- OR #1: Laparoscopic kidney removal (nephrectomy) from a 28-year-old female donor.
- OR #2: Adjacent transplant theater in which a 36-year-old unrelated male recipient was prepped, and then underwent kidney transplant surgery.
Through video technology presented at the meeting, OSUA members were not just passive attendees, nor mere observers-- but rather active co-participants in the surgeries, as they could interact in real-time with the surgeons and others: asking questions, making comments and suggestions (via the moderator).
To avoid interrupting the surgeons, as well as manage the flow and momentum of the day’s proceedings, the meeting participants didn’t have to watch the entirety of the operations. Instead, Dr. L’Esperance conducted periodic “check ins” with the surgeons at appropriate times during the conference. This helped to maintain the surgeons’ focus and ensure patient safety, while concurrently keeping OSUA members informed and engaged.
Game-Changing Medical Video
If you’ve ever had to source and pay for a video production company to record footage from a surgical procedure, you know that the entire process is both complicated and expensive (typically requiring specialized cameras, and the involvement of expert videographers) to share that footage anywhere outside of an OR. Having had to do that personally as an organizer, presenter, or attendee at many conferences over my career, this was a refreshing and game-changing experience!
Perspective and Context:
An informative 2015 Urology News article commented:
“Urology has been ‘ahead of the game’ with technology, so to speak. Historically, as urologists, we have been used to working with endoscopic images for many years and were probably the first surgical specialty to be recording endoscopic surgical video on cine film.” (1)
While, as that article correctly observed, urologists may currently better ‘get the picture’ than physicians who practice other specialties, healthcare professionals of all kinds will see a multitude of benefits made possible using live medical video.
Benefits of Live, Interactive Surgical Video and Audio
Those “proven benefits” were succinctly itemized in a recent article (“The 21st Century Virtual Surgical Amphitheater”), written by my friend and fellow TIMS Medical co-founder, Mark Mariotti). Those specific benefits include:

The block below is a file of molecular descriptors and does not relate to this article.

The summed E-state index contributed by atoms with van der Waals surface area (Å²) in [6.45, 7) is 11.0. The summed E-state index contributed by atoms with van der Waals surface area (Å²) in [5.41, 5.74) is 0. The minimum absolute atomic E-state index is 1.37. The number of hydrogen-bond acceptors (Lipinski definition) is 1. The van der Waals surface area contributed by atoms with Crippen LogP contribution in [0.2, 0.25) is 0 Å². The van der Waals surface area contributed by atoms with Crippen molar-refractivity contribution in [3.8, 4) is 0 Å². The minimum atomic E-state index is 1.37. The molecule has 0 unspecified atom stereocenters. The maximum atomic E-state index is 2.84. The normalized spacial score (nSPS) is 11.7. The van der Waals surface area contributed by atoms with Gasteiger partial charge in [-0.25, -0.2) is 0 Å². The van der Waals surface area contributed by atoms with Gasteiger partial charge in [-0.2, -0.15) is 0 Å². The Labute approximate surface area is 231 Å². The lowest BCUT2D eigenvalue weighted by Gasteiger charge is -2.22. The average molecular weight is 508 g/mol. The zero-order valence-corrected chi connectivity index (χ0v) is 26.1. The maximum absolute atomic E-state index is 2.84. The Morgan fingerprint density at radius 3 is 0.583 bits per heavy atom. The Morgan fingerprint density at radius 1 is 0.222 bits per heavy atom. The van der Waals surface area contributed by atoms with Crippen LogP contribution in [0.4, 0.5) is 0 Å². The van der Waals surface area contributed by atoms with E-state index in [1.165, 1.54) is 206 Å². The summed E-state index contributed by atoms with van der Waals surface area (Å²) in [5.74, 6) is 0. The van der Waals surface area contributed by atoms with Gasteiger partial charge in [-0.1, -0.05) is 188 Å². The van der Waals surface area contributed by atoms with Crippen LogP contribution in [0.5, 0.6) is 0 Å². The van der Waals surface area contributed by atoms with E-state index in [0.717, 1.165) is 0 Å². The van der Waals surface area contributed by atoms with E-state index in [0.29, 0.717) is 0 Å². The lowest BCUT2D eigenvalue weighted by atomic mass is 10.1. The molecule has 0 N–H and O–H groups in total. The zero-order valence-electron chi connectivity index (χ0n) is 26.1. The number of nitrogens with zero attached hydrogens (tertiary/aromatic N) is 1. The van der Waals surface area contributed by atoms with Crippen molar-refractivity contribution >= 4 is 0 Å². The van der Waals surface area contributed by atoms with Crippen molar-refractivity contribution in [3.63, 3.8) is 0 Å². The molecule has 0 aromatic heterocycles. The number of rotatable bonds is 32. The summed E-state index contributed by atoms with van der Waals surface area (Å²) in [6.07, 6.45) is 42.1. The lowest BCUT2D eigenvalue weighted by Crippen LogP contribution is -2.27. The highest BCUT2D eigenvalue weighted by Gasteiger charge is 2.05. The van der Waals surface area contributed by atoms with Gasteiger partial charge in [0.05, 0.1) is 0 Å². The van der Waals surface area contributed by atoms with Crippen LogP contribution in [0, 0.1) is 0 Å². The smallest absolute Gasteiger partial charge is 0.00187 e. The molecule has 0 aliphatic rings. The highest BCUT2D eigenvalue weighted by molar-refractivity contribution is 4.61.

- Highly cost-effective platform
- High quality interactive audio/video
- Makes medical conferences more interactive, less passive
- Teleconsultations for additional expert advice and concurrence
- Telementoring and teleproctoring
- Review in-progress status and final operative results
- Valuable ability to record and review surgeries (Postoperative)
- Facilitate peer review and self-peer review
- Provide valuable resource for training and remote learning
- “See One, Do One, Teach One” 21st century medical education (2)
Supporting our perspective on the value of live video for urologic surgery, a “Telemedicine in Urology” White Paper published in 2016 by the American Urological Association specifically cited the use of the TIMS Consultant telesurgical technology for “Teleintraoperative consultations,” which its authors suggested may be “the most important and valuable role of electronic consultation for urologic care.”
The introduction of that AUA paper boldly declared that much as Gutenberg’s invention of the printing press ushered in significant changes…
“Today, an electronic revolution—telemedicine—is changing the very essence of how physicians practice medicine. In what is described as the democratization of access to knowledge, information, and process, the information freely available today has a profound effect on how medical care is and will be delivered.” (3)
About This Article and its Author:
Series of educational “Telemedicine Reimagined” articles published by TIMS Medical, Inc. (Chelmsford, MA USA).
E: email@example.com W: www.tims.com
#Telemedicine #TelemedicineReimagined #Telehealth #Surgery #Urology #Telesurgery #Telementoring #LiveRemoteMedicalVideo #MedTwitter #MedicalHistory #MedicalEducation #MedicalSchool #Teleproctoring #RemoteCollaboration #RemoteMentoring #Innovation #TIMSConsultant #TIMSMedical
Nana, G., Colvin, C., Karim, O. Surgical video – part 1: intraoperative video recording and storage. Urology News (UK), March/April 2015, Vol. 19, Issue 3 Accessed on 19 May 2021 at https://www.urologynews.uk.com/features/features/post/surgical-video-part-1-intraoperative-video-recording-and-storage
Mariotti, Mark. The 21st Century Virtual Surgical Amphitheater. LinkedIn Pulse. 1 July 2021. Accessed on 22 July 2021 at https://www.linkedin.com/pulse/21st-century-virtual-surgical-amphitheater-mark-mariotti/
AUA Telemedicine Workgroup: Gettman, M., Kirshenbaum, E., Rhee, E., Spitz, A. Telemedicine in Urology. American Urological Association - AUA Whitepaper. 2016, Updated 2021. Accessed on 19 May 2021 at https://www.auanet.org/guidelines/guidelines/telemedicine-in-urology